This is a massive team effort during a very stressful and emotional time. Egos and hubris needs to be checked before you even get into the room virtual or physical, and actually look to the long-term goals that are set out and agreed upon by the person who's in command to ensure that this crisis can be passed as easily and seamlessly as possible. And then communications obviously establishing communications amongst yourselves. And that could be a physical room where everybody sits or more likely at the moment. Excuse me, more likely at the moment, you know, a virtual war room on a conference bridge that runs 24 by seven until such a time as the crisis is over. So not only is this communications amongst each other, ensuring that everybody has the, the facilities and the time and the forum. So actually get together to, to share what they found.
But it's also about communicating, not just internally to the rest of the company, but externally to it, to be the public. So the regulatory authorities or to the shareholders. The one key thing I emphasize here is whilst the, what you communicate outside to what you communicate inside might not be quite so detailed, might not contain confidential information, et cetera, et cetera. It needs to be the same factually. The same was what's communicated to the rest of the team internally, because anything you share internally, particularly in large organizations, particularly if you are in the limelight or on the front page of a newspaper, heaven forbid you can guarantee that those internal communications will be shared. It's just a natural human traits. Just one of those things. And if what you're saying internally is in direct opposition to what you've said to the public, that will cause you even more problems, always assume that everybody knows what is going on and what the details are.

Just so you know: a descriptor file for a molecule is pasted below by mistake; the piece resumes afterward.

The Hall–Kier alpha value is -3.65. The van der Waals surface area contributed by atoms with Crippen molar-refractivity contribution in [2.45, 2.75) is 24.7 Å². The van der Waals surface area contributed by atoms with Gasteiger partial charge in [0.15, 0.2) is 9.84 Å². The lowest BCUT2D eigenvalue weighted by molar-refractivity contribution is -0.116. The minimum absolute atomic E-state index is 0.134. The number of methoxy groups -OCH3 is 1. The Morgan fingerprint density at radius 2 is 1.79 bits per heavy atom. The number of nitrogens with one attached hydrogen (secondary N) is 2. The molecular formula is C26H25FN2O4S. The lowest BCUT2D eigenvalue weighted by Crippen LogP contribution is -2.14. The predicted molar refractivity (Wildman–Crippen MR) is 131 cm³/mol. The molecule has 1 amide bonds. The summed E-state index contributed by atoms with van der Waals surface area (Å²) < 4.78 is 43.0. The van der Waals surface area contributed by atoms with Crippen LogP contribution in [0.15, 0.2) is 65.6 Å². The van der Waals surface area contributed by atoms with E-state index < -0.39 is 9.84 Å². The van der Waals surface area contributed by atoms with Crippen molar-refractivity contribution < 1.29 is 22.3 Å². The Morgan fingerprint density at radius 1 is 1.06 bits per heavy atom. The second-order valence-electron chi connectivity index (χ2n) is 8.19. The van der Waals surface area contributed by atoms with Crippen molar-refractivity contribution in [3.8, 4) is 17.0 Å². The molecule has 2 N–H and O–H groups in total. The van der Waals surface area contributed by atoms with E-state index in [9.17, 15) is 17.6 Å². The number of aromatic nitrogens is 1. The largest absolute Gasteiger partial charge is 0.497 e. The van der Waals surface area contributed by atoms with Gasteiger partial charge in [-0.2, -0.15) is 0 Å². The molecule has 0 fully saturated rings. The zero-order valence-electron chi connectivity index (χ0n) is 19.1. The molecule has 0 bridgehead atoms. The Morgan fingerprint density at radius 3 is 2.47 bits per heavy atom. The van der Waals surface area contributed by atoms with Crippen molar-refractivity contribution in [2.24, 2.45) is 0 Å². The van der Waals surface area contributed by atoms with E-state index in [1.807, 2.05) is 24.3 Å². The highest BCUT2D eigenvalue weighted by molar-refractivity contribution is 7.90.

Otherwise you'll be accused of lying and covering up, et cetera. And so we come to the point where perhaps the crisis has, has come to an end, or it is closing down. We come to change. This is where you actually evolve your processes. You look back at what happened, what went well, what more importantly, didn't go well. And therefore what you change as a result, your plans have to constantly evolve to ensure that you are able to meet the constantly evolving threats that your organization and enterprise face. The other elements of changes. If the process that you're following, the procedures that you're following during the actual crisis, don't seem to quite work, then change them, do what is required as much as possible within the framework that you've decided. But to, to address the problem that doesn't mean you have to follow them blindly or wait a week until it's all over change is something that can happen immediately or after the fact, but use the opportunity to make the process better.
That might mean making it simpler or leaner, more efficient, or even in, in some rare cases, slightly complex to, to account for certain factors. Number six is compliance. Now I mentioned this before about standards and frameworks, and I think the creators of ISO 22 3 0 1 again, correct me. If I got that wrong are actually stated. They only expected about 15% of companies who use the standard to become certified in it. That means that primarily the standard is there for people to refer, to, to give them a baseline and a framework for which they can use to build their own internal capabilities and processes. This compliance element ensures that what you're doing is actually meeting more international standards is actually meeting what your clients might be expecting from you. It even gives you clues. And you know, jumpstarts as to how to even commence a program like this, because make no mistake.